What are the differences in inheritance of somatic and generative mutations? What is their significance for an individual organism and a whole species?

The primary role belongs to generative mutations that occur in germ cells. Generative mutations that cause a change in the signs and properties of an organism can be detected if a gamete carrying the mutant gene is involved in the formation of a zygote. If the mutation is dominant, then a new trait or property appears even in a heterozygous individual originating from this gamete. If the mutation is recessive, then it can manifest itself only after several generations upon transition to a homozygous state. An example of a generative dominant mutation in humans is the appearance of vesiculation of the skin of the feet, cataracts of the eye, and brachyphalangia (short-toed with phalanx deficiency). An example of a spontaneous recessive generative mutation in humans is hemophilia in individual families.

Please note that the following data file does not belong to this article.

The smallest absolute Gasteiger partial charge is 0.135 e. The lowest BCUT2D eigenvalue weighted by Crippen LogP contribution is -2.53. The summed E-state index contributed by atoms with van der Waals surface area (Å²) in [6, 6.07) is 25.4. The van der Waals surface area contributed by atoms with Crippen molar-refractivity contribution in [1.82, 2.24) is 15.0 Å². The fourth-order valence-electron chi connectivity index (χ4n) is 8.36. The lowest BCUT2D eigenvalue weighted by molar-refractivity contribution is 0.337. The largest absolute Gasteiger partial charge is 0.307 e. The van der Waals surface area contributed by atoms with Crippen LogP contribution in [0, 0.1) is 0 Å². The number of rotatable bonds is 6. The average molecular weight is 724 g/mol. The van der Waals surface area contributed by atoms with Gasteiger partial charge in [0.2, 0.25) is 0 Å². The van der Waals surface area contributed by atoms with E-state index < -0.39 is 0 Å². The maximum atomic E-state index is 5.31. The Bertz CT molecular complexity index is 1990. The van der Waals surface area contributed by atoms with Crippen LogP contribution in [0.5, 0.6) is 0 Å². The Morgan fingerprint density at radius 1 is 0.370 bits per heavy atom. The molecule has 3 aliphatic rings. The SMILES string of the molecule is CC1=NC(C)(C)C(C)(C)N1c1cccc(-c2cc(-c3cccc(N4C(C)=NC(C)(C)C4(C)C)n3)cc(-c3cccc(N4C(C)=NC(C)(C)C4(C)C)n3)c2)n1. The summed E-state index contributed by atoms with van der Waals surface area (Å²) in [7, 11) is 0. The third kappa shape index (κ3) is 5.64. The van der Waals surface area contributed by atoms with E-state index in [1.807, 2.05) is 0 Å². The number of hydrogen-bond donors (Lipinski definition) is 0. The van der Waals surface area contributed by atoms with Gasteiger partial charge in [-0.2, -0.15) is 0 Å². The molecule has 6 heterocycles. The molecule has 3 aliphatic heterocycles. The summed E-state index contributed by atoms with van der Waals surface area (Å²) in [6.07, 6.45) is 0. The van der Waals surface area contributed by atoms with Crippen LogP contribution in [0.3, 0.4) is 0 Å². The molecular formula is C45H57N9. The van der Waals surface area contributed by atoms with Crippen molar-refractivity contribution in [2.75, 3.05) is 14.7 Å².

Somatic mutations by their nature do not differ from generative ones, but their evolutionary value is different and is determined by the type of reproduction of the organism. Somatic mutations play a role in organisms with asexual reproduction. So, in vegetatively propagating fruit and berry plants, somatic mutation can give plants with a new mutant trait. The inheritance of somatic mutations is currently gaining importance in studying the causes of cancer in humans. It is suggested that for malignant tumors, the transformation of a normal cell into a cancer cell occurs as a somatic mutation.

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